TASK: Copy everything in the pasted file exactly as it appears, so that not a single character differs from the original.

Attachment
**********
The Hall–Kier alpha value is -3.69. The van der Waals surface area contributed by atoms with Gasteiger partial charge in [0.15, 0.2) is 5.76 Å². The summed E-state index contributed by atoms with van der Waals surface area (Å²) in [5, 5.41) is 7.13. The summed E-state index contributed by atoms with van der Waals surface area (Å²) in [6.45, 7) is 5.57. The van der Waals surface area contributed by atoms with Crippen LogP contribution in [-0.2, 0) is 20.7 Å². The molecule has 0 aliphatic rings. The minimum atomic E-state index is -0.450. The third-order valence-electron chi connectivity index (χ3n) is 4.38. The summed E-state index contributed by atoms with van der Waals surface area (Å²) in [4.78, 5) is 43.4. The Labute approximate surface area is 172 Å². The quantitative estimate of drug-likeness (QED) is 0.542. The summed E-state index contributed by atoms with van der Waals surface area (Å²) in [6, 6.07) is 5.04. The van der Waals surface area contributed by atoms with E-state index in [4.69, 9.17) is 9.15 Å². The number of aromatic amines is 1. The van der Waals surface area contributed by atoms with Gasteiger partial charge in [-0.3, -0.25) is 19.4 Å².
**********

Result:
The Hall–Kier alpha value is -3.69. The van der Waals surface area contributed by atoms with Gasteiger partial charge in [0.15, 0.2) is 5.76 Å². The summed E-state index contributed by atoms with van der Waals surface area (Å²) in [5, 5.41) is 7.13. The summed E-state index contributed by atoms with van der Waals surface area (Å²) in [6.45, 7) is 5.57. The van der Waals surface area contributed by atoms with Crippen LogP contribution in [-0.2, 0) is 20.7 Å². The molecule has 0 aliphatic rings. The minimum atomic E-state index is -0.450. The third-order valence-electron chi connectivity index (χ3n) is 4.38. The summed E-state index contributed by atoms with van der Waals surface area (Å²) in [4.78, 5) is 43.4. The Labute approximate surface area is 172 Å². The quantitative estimate of drug-likeness (QED) is 0.542. The summed E-state index contributed by atoms with van der Waals surface area (Å²) in [6, 6.07) is 5.04. The van der Waals surface area contributed by atoms with E-state index in [4.69, 9.17) is 9.15 Å². The number of aromatic amines is 1. The van der Waals surface area contributed by atoms with Gasteiger partial charge in [-0.3, -0.25) is 19.4 Å².